The flooded Ensham mine in Queensland.
The coal industry is worth more than Aus$18 billion a year to Queensland's economy and employs about 23,000 people in the state. Floods in January have caused major and massive problems - Coal giant Xstrata lost production at its Collinsville and Newlands mines, BHP Billiton has been forced to cut back production at different sites. Rio Tinto said production at its Kestrel mine had been hit.
Ensham Resources Pty Limited, is one of Queensland's largest and fastest growing thermal coal producers, they built the world's second largest dragline at their Emerald mine in the coal-rich Bowen Basin in central Queensland. It is a major source of coking coal for the steel industry.
Industry sources say that prices at the end of 2007 of US$ 95-US$100 pe tonne can be expected to rise to US$150 a tonne, as supplies are hit not only by flloding of mines but disruption to rail services to the coast.
On top of this, it is apparent that China's severe winter will impact on demand and consequently on already record global prices.
The bucket attached to the new Ensham dragline is of 143 cubic yard capacity - it can scoop out enough material to fill two backyard swimming pools in one go.
Now the dragline is in it's own swimming pool.
"It's really a scene of utter devastation", says Peter Westerhuis general manager of the mine, "the Ensham mine has got the Nogoa river running almost through the middle of it. It's burst it's banks and engulfed the entire centre of operations. The pits are up to a hundred metres deep, and the ones that have been completely inundated are about three kilometres long each, and full of water. We estimate a hundred thousand megalitres has gone into those pits.
"We had some indication of rising flood levels in the Theresa creek, which feeds into the Nogoa river. Literally, twenty four hours later we were faced with this devastation.
The Queensland Resources Council says it could be weeks before the mining industry returns to normal production after the widespread flooding through the central highlands at a cost to the industrysaid to be over Aus$200 Mn.
"The mine is constructed with levees in appropriate places. They are classified as levees suitable for a one in a hundred year flood, in excess of anything that's happened here before. But the flood levels have gone completely over the top of the levee, it's really an unprecedented, and unexpected event that no one could predict." (Just compare the size of this mutha with the pic at the top)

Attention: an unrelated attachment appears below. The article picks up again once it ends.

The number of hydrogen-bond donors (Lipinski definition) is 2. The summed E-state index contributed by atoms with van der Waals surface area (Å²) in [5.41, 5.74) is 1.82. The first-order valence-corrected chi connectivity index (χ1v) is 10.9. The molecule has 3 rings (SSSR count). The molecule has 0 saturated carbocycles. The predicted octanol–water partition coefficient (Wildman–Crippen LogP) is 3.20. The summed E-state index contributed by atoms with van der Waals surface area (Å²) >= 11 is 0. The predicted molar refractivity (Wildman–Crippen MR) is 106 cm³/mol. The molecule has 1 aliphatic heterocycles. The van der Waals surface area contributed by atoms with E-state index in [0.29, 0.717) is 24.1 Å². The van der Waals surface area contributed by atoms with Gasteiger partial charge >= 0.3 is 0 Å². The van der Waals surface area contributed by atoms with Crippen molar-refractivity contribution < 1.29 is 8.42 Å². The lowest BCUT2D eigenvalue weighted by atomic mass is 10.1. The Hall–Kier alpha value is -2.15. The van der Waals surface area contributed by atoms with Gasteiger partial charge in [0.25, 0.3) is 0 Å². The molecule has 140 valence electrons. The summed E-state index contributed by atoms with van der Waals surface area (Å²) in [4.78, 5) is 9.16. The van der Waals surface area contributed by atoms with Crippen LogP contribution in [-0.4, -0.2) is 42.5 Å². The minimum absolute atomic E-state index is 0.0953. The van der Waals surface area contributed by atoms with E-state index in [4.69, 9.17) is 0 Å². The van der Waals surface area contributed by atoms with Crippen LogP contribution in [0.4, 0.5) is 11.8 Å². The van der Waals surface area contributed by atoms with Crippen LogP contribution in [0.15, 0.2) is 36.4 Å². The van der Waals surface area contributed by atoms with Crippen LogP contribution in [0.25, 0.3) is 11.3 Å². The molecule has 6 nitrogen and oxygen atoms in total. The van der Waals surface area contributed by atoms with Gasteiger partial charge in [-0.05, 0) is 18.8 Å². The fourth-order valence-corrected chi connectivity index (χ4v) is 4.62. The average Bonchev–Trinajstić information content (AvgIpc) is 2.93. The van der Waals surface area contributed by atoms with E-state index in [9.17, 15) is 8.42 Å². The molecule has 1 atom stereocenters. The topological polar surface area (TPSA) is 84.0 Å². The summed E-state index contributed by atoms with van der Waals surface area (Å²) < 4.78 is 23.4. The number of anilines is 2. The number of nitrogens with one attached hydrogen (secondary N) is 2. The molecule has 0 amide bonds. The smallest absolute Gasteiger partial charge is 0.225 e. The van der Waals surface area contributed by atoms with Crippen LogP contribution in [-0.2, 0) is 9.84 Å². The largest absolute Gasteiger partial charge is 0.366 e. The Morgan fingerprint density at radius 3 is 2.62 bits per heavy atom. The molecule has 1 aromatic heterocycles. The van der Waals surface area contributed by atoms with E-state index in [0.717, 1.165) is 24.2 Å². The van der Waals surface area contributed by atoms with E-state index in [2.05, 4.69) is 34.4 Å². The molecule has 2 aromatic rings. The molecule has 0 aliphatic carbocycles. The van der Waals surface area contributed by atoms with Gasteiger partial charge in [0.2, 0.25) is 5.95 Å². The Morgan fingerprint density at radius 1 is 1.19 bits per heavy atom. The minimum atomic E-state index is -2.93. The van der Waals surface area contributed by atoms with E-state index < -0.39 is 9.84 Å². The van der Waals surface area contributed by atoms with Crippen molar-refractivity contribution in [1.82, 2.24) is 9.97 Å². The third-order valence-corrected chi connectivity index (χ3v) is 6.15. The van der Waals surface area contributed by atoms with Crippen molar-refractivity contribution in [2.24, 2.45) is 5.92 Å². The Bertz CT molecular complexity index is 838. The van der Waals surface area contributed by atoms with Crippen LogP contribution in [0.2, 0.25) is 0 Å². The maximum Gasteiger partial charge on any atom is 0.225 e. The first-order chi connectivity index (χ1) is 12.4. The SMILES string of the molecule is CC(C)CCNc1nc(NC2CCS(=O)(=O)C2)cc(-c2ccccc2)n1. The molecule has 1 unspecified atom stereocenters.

Might be an idea to send details of this to the boffins at the bank of England ... perhaps if they had read about the storms in Newcastle in June they might have been ready to forecast the rise in world coal / energy prices. Saturday, June 09, 2007 Chinese Coal carriers grounded off newcastle,NSW, Australia
Newcastle Coal Trades Near a Record as Demand Rises (Update1)
Dec. 31 2007 (Bloomberg) -- Coal prices at Australia's Newcastle port, a benchmark for Japan, South Korea and Taiwan, traded near a record on concern that demand is outpacing supply.
Power station coal, excluding shipping cost, for delivery within three months posted its second weekly gain, settling at $89.69 a metric ton in the week ended Dec. 28, according to the globalCOAL NEWC Index, an Asian benchmark calculated each Friday. Prices are up 85 cents from the previous week and near the US$89.76 record set earlier this month (nbspNEWC Index up from US$67.72 in September).
``It's going to be a situation of restricted supply throughout 2008, so that will keep spot prices near record levels,'' said Gavin Wendt, a senior resources analyst at Fat Prophets Funds Management in Sydney. ``The miners just can't get the stuff out and onto a ship.''
The queue of ships waiting outside Newcastle port to load coal reached a record 79 in June after storms disrupted operations. There were 34 vessels waiting to load as of midnight, Dec. 30.
Chinese coal imports rose 39 % to 46.68 million tons in the first 11 months of 2007.
Must be very difficult to calculate global energy price trends faced with that sort of information. Evidently judged by the performance of the wankers at the Bank of England.
UPDATE Midnight : The FT has just hit the streets ....
Wheat price surge raises inflation fears By Chris Flood in London
A fall in US inventories of wheat to a 60-year low drove prices of the grain sharply higher on Friday to a fresh record, intensifying fears of rising global food price inflation.
US wheat futures jumped by their daily trading limit every day this week. Prices for benchmark flour making Minneapolis , (MGEX) rose 10.7 % on the week, extending its price surge since the beginning of 2008 to 50%.
To cope with the raised prices MGEX Contracts Committee approved raising wheat contract daily price limits from 30 cents to 40 cents effective with the Feb. 12 trading session.